Flight Attendants Transitioning from Commercial to Business Aviation


by Susan C. Friedenberg – President & CEO – Corporate Flight Attendant Training & Global Consulting Services. Opinions expressed are solely her own and do not express the views or opinions of BizJetJobs.com.

Becoming a corporate flight attendant is a wonderful transition from commercial aviation to an exciting and ever-growing industry called Business Aviation. It is a fabulous new career for you in aviation. It is a sophisticated and savvy environment that can provide one with a wonderful opportunity to travel all over the world with the people that
make the world go around and contribute at high levels to the global markets.

At times it might “feel” like being a corporate flight attendant is a paid vacation, but trust me, it is not. It is very hard work, and each trip offers new and exciting challenges. Being a corporate flight attendant is a process of continually reinventing oneself. I have been in the business aviation industry for 34 years, and I can honestly say that there is not a trip that I fly, that I have not learned something new about my passengers, service, catering, and managing the back of a $35-$65 million-dollar aircraft. Being a corporate flight attendant is a profound and rewarding experience.

The commercial flight attendant experience that you have is something you will never forget and will always cherish. But trust me, being a corporate flight attendant is very different. It is literally apples to oranges! As a child it was probably your dream to become a flight attendant. I can remember when I was accepted to fly for American Airlines and how excited I was. My dream had come to fruition. I was flying all over the world and I literally “grew up” on airplanes with profound interactions with my passengers and great dialogue with people from all over the world. It was a dream come true!

When the second airline that I flew for, (Capitol Air) went out of business, I discovered Business Aviation immediately, and made the transition with many mistakes, and learned by trial and error. In today’s world, there is no time for errors from the moment you are called to cover a trip and step onto that aircraft until it blocks back in. Not knowing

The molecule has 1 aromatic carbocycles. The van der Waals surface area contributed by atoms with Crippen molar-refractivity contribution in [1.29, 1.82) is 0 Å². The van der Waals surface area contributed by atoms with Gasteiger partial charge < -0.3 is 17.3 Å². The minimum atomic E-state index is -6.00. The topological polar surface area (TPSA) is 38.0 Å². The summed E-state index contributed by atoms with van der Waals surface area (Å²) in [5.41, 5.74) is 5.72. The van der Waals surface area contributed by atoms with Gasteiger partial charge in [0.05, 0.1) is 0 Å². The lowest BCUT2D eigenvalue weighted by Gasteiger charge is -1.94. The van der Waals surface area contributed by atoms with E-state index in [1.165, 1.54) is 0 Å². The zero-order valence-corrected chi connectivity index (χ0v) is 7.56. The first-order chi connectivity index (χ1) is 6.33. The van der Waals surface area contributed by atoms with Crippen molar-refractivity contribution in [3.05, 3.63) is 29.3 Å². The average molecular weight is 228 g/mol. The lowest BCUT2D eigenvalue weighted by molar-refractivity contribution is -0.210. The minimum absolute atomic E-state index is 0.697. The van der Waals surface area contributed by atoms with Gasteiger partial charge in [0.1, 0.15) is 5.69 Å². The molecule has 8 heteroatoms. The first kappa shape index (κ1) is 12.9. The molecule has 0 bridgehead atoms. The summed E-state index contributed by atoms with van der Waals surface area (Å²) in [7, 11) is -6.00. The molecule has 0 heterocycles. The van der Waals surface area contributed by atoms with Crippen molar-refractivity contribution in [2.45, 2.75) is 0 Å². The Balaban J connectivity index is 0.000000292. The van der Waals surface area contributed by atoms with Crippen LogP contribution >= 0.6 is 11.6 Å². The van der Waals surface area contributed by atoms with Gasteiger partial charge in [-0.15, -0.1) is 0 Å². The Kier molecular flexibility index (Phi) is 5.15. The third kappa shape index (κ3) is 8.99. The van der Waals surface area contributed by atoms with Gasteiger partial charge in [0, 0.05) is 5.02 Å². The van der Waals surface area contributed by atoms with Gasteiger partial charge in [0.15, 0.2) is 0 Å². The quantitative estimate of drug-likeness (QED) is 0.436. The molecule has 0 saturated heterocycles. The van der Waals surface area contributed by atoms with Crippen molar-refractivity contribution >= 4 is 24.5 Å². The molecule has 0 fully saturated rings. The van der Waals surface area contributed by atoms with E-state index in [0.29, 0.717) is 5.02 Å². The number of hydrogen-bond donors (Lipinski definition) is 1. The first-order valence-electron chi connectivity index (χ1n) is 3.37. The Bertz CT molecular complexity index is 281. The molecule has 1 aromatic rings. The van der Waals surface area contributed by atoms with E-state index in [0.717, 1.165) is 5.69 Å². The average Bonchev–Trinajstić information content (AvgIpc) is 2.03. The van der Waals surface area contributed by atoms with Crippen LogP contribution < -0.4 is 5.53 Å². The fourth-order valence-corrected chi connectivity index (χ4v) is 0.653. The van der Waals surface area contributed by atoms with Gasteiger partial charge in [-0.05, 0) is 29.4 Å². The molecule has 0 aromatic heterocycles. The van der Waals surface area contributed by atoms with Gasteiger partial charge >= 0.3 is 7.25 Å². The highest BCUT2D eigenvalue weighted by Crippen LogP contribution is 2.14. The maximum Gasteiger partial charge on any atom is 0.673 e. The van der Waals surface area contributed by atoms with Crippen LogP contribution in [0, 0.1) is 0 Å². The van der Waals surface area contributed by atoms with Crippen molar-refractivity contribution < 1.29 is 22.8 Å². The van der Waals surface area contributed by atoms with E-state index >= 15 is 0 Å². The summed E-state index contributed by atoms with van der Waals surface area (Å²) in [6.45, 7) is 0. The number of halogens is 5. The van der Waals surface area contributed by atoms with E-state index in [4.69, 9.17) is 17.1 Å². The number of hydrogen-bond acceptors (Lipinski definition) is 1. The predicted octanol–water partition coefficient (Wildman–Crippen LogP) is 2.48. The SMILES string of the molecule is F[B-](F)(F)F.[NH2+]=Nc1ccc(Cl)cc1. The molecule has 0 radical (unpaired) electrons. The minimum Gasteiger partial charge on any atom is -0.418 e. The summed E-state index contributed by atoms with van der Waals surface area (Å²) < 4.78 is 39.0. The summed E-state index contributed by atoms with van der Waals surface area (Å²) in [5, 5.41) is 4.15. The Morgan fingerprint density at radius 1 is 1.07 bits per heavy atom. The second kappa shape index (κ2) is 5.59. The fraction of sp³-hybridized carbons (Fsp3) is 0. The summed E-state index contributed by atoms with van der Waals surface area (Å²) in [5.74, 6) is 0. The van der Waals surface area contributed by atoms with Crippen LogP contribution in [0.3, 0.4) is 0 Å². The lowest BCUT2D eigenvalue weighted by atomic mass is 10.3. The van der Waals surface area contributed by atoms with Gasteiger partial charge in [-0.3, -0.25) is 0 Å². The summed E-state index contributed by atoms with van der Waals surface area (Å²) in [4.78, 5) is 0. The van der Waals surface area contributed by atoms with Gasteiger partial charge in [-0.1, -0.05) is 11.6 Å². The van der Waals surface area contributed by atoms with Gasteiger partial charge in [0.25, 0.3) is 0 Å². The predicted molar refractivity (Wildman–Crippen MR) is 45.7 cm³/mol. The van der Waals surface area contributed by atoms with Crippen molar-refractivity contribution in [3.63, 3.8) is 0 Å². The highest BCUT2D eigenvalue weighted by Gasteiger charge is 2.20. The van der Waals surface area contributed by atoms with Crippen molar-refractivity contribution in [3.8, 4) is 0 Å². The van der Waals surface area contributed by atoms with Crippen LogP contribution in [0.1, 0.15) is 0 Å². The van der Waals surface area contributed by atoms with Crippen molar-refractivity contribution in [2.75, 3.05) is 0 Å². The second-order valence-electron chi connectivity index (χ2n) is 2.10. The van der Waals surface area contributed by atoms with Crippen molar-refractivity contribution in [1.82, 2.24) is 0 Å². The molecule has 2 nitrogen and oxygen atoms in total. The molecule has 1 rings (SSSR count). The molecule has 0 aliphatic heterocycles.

what to do and how to do it is not an option. Chief F/A’s and Aviation Managers do not have the time to train people.

It is out of my experience of “breaking” into an industry that had no training classes except for one company back then (FACTS) that only taught “corporate specific” emergency and first aid training that I created this training program, Corporate Flight Attendant Training, in 1999. It is a training that will provide you with all the answers to
all of the questions that I, and my many colleagues that are now Chief Flight Attendants, full time flight attendants and contract flight attendants for Fortune 500 Companies and Charter Operations had no answers to many years ago. We all learned the hard way. As I tell my students continually, BEING BANISHED IS NOT AN OPTION. You must get it
right! You must “know” the job and how to do it expeditiously.

It is very important for you to know that commercial and corporate flying hold nothing in common other than safety is first and foremost. Most corporate flight departments will not put people on their aircraft without corporate specific egress training.

There is a need for really good contract flight attendants in our industry. There are also full time corporate flight attendant positions that open up on a regular basis when flight departments expand or purchase new equipment that would facilitate a third crew member or one of their full time flight attendants leaves. The salaries differ depending on where you live in the United States. That applies to full time and contract pay and benefits.

So, if you are serious about this industry, do it in an educated, informed and professional manner. You only get one chance to break into this industry right, and your first time on a corporate aircraft might be the last chance and impression you create in terms of our specific job related duties and being asked back. Believe me, this is an industry totally unlike commercial aviation.

In our training I always say, “You Don’t Know What You Don’t Know.” ~~ You Only Get One Chance To Make A Great First Impression! ~~ In Life You Are Only As Good As The Chances You Take!

If you’re thinking about transitioning to a career as a corporate flight attendant, I wish you the best of luck. If you are a person that has been furloughed or downsized by a commercial airline or flew for a Part 91/135 operation and lost your position, just know that everything happens for a reason. Trust the process.